Historic pioneer homestead east of Moxee burned in Range 12 fire
YAKIMA VALLEY, Wash. - An historic site just off Highway 24 outside Moxee that stood for over 100 years is now gone.
“Its disappointing to go out there and see that it’s all gone," said Silas Markus, local professional photographer.
There may have been no lives lost in the Range 12 fire that burned through Yakima, Benton and Grant counties over a week ago, but the old homestead that told the story of some early pioneers’ lives was lost to the flames.
The Meeboer homestead was built in the 1890s and stood for over 100 years in the Yakima Valley.
“Its pretty safe to say that the Meeboers were pioneers in their own way," said David Burton, Advancement Director with the Yakima Valley Museum.
The home off Highway 24 was one of the first homesteads in the area, back when the federal government was trying to get people to move out west.
“Their homestead is almost exactly halfway between White Bluffs to the east near the Columbia River, and Yakima City to the west," said Burton.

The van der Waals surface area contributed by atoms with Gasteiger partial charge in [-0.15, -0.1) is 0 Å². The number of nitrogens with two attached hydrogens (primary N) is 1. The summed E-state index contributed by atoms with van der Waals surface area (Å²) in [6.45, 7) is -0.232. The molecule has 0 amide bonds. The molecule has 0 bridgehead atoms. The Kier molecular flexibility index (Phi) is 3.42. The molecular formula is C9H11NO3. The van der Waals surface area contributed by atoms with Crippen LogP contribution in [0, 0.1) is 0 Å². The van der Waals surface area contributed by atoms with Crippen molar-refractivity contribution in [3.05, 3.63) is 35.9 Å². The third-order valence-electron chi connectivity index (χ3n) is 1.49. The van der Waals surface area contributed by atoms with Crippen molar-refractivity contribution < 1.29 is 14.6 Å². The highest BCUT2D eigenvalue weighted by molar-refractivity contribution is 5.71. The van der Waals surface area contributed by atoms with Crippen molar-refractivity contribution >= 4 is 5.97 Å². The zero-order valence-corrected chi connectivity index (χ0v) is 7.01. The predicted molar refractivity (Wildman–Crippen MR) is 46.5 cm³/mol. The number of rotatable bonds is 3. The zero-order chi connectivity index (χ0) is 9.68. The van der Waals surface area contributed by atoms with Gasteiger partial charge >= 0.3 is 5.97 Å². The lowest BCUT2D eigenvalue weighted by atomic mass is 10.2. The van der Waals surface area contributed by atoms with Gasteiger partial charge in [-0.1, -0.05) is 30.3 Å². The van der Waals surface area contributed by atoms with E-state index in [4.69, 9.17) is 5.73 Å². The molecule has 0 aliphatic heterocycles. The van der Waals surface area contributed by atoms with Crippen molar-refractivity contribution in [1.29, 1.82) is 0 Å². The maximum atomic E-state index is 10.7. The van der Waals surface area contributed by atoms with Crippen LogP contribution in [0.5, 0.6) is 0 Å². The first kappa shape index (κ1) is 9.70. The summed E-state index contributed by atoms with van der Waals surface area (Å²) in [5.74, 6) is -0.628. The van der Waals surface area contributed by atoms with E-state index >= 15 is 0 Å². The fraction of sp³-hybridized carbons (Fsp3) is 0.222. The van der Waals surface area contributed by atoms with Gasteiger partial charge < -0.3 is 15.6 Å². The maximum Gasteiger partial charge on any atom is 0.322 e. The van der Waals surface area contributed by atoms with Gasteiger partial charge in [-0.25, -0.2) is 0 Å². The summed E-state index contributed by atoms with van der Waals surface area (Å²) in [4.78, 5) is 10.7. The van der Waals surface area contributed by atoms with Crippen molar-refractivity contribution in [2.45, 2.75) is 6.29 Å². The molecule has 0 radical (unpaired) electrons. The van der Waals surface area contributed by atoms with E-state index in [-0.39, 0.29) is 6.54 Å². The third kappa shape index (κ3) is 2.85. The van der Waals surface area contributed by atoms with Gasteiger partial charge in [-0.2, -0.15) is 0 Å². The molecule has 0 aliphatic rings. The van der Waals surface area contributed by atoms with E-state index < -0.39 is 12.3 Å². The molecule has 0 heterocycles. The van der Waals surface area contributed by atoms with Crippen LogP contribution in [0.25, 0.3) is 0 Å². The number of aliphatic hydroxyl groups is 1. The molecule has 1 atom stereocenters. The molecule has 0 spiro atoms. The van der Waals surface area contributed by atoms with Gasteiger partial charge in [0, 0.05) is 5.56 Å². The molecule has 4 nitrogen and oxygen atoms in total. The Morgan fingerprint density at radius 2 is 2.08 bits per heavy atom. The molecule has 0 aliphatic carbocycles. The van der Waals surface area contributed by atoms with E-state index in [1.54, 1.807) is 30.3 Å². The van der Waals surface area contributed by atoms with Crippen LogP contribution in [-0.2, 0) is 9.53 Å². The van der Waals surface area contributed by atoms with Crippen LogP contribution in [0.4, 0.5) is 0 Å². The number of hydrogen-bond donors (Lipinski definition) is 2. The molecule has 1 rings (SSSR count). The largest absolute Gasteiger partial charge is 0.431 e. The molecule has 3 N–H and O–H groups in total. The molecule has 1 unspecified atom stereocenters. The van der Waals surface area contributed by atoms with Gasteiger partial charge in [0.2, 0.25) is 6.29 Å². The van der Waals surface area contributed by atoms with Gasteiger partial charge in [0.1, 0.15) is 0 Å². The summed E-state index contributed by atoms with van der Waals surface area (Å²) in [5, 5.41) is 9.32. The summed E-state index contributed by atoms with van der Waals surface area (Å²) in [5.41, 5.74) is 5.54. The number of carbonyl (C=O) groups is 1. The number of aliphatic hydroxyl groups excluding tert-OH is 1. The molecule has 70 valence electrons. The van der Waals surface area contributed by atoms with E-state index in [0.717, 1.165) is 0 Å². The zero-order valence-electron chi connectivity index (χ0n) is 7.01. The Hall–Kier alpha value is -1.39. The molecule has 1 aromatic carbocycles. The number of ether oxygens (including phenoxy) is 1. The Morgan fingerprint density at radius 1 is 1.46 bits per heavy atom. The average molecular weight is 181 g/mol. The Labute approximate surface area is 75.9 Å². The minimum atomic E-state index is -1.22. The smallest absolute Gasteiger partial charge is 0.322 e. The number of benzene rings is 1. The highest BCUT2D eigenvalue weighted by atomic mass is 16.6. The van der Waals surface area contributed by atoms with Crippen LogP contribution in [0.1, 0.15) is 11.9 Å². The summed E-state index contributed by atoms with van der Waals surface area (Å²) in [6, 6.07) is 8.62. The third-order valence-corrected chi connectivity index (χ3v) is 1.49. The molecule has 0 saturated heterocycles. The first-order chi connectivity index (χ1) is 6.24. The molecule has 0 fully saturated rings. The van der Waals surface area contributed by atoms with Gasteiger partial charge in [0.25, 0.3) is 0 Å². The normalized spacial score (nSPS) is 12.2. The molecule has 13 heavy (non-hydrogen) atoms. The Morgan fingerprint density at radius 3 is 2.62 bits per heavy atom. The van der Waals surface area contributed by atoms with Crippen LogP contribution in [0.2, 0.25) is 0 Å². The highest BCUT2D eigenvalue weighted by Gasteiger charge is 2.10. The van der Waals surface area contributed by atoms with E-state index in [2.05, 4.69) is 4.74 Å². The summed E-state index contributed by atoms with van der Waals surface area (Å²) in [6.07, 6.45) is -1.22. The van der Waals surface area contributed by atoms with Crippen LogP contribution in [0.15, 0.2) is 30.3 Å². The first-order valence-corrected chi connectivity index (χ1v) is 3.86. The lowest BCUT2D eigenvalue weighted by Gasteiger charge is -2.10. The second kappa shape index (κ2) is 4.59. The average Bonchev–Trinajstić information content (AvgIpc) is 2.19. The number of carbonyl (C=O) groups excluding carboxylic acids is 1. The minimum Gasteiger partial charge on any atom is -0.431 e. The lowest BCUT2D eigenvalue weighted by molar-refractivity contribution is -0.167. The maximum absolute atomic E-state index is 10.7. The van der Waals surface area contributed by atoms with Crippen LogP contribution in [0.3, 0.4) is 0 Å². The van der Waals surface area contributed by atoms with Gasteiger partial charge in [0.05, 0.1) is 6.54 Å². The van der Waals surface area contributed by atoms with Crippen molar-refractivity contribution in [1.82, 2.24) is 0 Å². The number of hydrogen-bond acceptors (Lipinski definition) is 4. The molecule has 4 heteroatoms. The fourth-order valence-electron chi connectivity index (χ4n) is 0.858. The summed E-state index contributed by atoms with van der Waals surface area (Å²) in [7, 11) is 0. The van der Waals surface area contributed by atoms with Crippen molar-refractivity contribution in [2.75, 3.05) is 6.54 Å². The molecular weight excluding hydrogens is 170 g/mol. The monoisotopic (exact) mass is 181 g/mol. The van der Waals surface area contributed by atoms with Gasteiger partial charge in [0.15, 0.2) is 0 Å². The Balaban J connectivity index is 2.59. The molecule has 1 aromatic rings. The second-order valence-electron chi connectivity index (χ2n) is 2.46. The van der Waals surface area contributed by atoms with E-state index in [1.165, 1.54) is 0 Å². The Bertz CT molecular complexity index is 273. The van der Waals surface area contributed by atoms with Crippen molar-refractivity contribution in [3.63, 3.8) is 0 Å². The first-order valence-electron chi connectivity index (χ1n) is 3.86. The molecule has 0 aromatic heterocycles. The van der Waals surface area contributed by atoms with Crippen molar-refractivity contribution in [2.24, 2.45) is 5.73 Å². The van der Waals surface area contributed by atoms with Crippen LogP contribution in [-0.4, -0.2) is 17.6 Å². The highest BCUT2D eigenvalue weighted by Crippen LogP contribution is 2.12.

The home became a resting place for many early settlers, and was most likely very well known in the area back in the 1900's. The homestead even had one of the first windmills in the area on the property according to archival information.
Local photographer Silas Markus said it was just that rich history that drew him to photograph the ruins of the Meeboer home.
“People lived their lives in that place, and now it's gone, and that's that," said Markus.
The structure was in an unprotected area and that firefighters battling the Range 12 fire may not have known it existed according to Jeff Clark with Bureau of Land Management (BLM.)
The Meeboer homestead is still located on private property, said Clark. If the property was federally owned then fire crews would have had a better idea of the site's existence.
The Meeboer home may be lost to the fire but it’s haunting image will remain forever.
State fire officials said if you know of any structures or sites in the way of a wildfire you should tell your local fire district.
If you're interested in learning more about the pioneer history of the Yakima Valley visit the Yakima Valley Museum.